Celebrate Your Hearing This 4th of July by Packing the Ear Plugs
Washington, DC, June 30, 2008 – When you're preparing to celebrate the festivities this 4th of July weekend, remember to celebrate your hearing as well by packing ear plugs to protect yourself against potential hearing loss that can result from firecrackers and other loud fireworks, the Better Hearing Institute (BHI) advises.
More than 10 million Americans already have irreversible hearing damage as a result of exposure to loud noise. Still more people are likely to sustain permanent, life-changing hearing damage this 4th of July weekend, according to Sergei Kochkin, PhD, executive director of BHI.
Kochkin says there are ways to enjoy the Independence Day festivities and still protect your hearing.
"The best advice I can offer is to leave the fireworks to the professionals and sit at a comfortable distance from the display, where you can enjoy the colors and lights, but not expose yourself and your family to loud noises," Kochkin says.
"To protect yourselves, before the show begins, make sure you're wearing ear plugs. Be sure to keep them in place for the entire show," he adds.
Disposable ear plugs, made of foam or silicone, are typically available at local pharmacies.
"Keep in mind that the ear plugs need to fit snuggly if they are to adequately block out dangerously loud sounds," Kochkin continues. "But don't worry, you still should be able to hear any music and the conversation of those around you–it will just be at quieter, and safer, levels."
The Dangers and Signs of Loud Noise
Noise is one of the most common causes of hearing loss. The single bang of a firecracker or other loud firework has the potential to permanently damage your hearing in an instant.
Loudness is measured in decibels, with silence measuring at 0 dB. Any noise above 85 dB is considered unsafe. Most firecrackers produce sounds starting at 125 dB–presenting the risk of irreversible ear damage. Repeated exposure to loud noise, over an extended period of time, presents serious risks to hearing health as well.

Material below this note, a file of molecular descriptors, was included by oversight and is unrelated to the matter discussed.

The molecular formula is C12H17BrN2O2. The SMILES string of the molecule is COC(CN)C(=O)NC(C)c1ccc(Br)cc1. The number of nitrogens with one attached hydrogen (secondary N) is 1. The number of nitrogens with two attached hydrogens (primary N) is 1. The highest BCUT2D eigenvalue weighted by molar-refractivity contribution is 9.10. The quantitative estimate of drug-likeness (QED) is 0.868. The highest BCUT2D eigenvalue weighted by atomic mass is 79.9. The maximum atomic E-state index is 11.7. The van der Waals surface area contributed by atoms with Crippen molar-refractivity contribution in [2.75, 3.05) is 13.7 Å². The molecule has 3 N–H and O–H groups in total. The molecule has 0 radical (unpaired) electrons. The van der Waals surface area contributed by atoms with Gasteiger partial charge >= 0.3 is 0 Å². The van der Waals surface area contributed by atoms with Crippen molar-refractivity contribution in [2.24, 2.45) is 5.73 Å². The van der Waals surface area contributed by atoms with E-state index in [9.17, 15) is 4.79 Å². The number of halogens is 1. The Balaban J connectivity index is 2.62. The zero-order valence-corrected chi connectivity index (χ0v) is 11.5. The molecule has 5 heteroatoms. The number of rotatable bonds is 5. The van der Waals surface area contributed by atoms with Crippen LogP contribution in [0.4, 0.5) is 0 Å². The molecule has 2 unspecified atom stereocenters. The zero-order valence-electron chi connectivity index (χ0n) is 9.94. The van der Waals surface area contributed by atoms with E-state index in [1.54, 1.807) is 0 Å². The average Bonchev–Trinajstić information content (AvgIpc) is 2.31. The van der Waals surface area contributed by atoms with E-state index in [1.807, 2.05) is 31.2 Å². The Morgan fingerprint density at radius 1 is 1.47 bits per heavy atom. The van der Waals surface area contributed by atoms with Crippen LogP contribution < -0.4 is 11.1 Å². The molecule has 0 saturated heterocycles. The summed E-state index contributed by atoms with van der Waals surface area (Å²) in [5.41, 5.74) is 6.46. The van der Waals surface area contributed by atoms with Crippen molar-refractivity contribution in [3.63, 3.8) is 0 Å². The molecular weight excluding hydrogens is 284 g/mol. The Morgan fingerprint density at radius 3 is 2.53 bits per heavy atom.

If you have to shout over the noise to be heard by someone within arm's length, the noise is probably in the dangerous range. Here are other warning signs:
- You have pain in your ears after leaving a noisy area.
- You hear ringing or buzzing (tinnitus) in your ears immediately after exposure to noise.
- You suddenly have difficulty understanding speech after exposure to noise; you can hear people talking but can't understand them.
Anyone can take the first step to addressing hearing loss by taking a simple, interactive screening test in the privacy of their own home by going to www.hearingcheck.org.
"Prevention is so critical to preserving our hearing, especially for children who are at highest risk for noise-induced hearing loss," adds Kochkin. "So make sure your family and friends fully enjoy the holiday festivities by celebrating–and protecting–their hearing as well. Remember: one-third of hearing loss is preventable with proper protection. So this 4th of July, protect the hearing of your children and your own."
Protecting Our Hearing
We hear sound when delicate hair cells in our inner ear vibrate, creating nerve signals that the brain understands as sound. But just as we can overload an electrical circuit, we also can overload these vibrating hair cells. Loud noise damages these delicate hair cells, resulting in sensorineural hearing loss and often tinnitus (ringing of the ears). The cells that are the first to be damaged or die are those that vibrate most quickly–those that allow us to hear higher-frequency sounds clearly, like the sounds of birds singing and children speaking.
The best way to protect hearing is to avoid excessively loud noise. When you know you'll be exposed to loud noises, like fireworks, wear ear protection. Every day you can protect your hearing by keeping
down the volume on stereos, headphones, and televisions. And you can teach children to quickly plug their ears with their fingers when they're suddenly and unexpectedly bombarded by loud sirens, jack hammers, and other loud sounds.
Kochkin warns that people should not personally use firecrackers to celebrate the 4th of July, since one explosion in close proximity could cause permanent hearing loss, not to mention bodily harm. There is a reason why fireworks are illegal in many states, and that is because of their inherent danger.
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Founded in 1973, the Better Hearing Institute is a not-for-profit educational organization whose mission is to educate the public about hearing loss, its treatment and prevention. To receive a free copy of BHI's 28 page booklet "Your Guide to Better Hearing," visit its website at www.betterhearing.org or call the Better Hearing Institute hotline at 1-800-EAR-WELL.
For more information on hearing protection, visit http://www.betterhearing.org/hearing_loss_prevention/index.cfm.